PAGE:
AUTHOR: LIZ STINSON Read original article here
A WOOD GUITAR can be a fickle thing. Oh sure, the best of them sing with tone to die for. But let it get too hot or too cold, or too humid or too dry, and that beautiful voice can change. Alternative materials like carbon fiber skirt these issues, but lack the traditional aesthetic of a hardwood guitar.
El Capitan, the new six-string from Blackbird Guitars, provides the look, sound, and beauty of a hardwood instrument without the fuss or ecological concerns. It’s made of Ekoa, a proprietary composite of flax linen and bio-resin made from industrial waste. The company claims the material is lighter than carbon fiber and stiffer than Sitka spruce, the preferred material for the best soundboards. “We like to say it’s old-growth wood without the worry,” says founder Joe Luttwak.
Luttwak, a longtime guitarist, started the San Francisco company in 2005 because he saw too few guitars that could survive a hard life on the road. Blackbird’s first guitar, the carbon fiber Rider, could take a beating and still sound amazing, but customers offered one complaint: “People liked it but were asking, ‘Can you make it brown? And can you try to make it look more like wood?'” Luttwak says. He had no interest in making carbon fiber look like wood. “That’s product design 101: You don’t want to make something look fake because then it is fake,” he says. So the Blackbird team launched a 10-year project to develop something that looks and sounds like wood, but isn’t.
Luttwak describes Ekoa as “solid linen,” and says the goal was to emulate old wood. As years pass, wood becomes thinner, yet more rigid and resilient, a combination that yields a warm, open and powerful sound. This is one reason old instruments command high prices. “People want to walk into a store and they want to walk out with someone’s grandma’s guitar,” he says. Luttwak wanted to create the same structural properties in an easily mass-produced bio-composite material. He and his partners founded Lingroveto develop Ekoa, a 50-50 mix of flax linen fibers and resin made with industrial waste.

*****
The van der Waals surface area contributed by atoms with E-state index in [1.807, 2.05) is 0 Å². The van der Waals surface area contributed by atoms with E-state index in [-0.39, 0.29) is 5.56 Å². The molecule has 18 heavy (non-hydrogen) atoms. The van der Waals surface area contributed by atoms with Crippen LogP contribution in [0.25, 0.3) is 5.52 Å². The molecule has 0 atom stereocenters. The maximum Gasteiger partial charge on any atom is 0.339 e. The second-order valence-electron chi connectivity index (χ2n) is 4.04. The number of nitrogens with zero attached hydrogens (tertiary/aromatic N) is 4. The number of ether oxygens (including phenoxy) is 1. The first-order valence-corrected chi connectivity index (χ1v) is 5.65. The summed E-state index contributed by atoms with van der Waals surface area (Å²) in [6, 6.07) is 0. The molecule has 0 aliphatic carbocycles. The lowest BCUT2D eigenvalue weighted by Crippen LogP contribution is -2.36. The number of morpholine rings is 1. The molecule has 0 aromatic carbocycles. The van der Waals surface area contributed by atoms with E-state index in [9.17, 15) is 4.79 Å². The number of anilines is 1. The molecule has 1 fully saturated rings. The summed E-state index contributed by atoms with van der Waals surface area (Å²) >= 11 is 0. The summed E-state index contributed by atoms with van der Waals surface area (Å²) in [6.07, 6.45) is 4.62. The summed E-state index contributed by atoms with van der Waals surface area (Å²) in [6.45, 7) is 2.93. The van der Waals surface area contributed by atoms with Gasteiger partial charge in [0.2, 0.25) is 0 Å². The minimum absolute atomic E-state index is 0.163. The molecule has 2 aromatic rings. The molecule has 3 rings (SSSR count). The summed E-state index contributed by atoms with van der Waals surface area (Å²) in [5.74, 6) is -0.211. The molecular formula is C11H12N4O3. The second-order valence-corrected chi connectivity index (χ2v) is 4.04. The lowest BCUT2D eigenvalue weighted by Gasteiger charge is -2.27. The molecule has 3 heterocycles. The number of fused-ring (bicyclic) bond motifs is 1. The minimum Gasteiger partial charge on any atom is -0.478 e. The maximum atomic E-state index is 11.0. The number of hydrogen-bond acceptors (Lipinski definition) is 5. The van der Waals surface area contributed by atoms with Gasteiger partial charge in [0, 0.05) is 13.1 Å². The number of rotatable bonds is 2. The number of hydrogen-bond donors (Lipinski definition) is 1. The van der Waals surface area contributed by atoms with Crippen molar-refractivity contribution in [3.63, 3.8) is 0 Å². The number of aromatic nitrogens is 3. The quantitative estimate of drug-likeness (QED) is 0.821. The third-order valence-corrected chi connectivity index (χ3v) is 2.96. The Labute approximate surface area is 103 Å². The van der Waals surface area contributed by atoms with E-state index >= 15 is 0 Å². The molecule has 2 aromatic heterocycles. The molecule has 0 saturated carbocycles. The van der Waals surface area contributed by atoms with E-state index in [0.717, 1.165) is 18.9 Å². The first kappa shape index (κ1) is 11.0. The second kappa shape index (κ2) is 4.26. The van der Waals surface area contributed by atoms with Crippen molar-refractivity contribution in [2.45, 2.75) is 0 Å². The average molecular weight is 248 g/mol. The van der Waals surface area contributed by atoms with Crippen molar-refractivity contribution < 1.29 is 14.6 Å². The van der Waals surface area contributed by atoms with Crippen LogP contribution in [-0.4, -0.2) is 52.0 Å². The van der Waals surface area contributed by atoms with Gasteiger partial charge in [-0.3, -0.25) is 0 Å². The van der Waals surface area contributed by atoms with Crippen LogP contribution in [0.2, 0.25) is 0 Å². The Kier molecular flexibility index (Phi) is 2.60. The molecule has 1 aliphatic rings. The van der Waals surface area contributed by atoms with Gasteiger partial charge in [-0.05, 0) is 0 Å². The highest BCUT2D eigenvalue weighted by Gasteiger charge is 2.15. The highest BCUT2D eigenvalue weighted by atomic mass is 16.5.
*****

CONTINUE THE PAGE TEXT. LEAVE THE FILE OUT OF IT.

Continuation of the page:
Blackbird claims a guitar made with Ekoa is 30 percent lighter than the average acoustic guitar, and its hollow neck creates additional space for the sound chamber. Less weight also means the strings need not vibrate as much to produce sound, and allow the soundboard to vibrate more freely, producing louder and more dynamic notes. The result is a guitar that sounds bigger than it is, and is more durable than wood.
Blackbird builds each El Capitan at its San Francisco factory. Each uses more than 100 pieces of Ekoa placed into a mold, then cured under high heat and pressure for several hours. The body is then bonded to the soundboard, creating a two-piece guitar, something Luttwak says further improves the tone. “The guitar is resonating in unison rather than separate parts that are at odds with each other,” he says.
The guitars are essentially handmade and priced accordingly, at a bit more than $3,000. That’s on par with other composite acoustic guitars. Whether an instrument made with flax and industrial waste is worth that kind of money depends upon how big a purist you are, but beyond the remarkable sound, Luttwak says there’s something else you’ll like: “With Ekoa you don’t have to worry about babying your instrument.”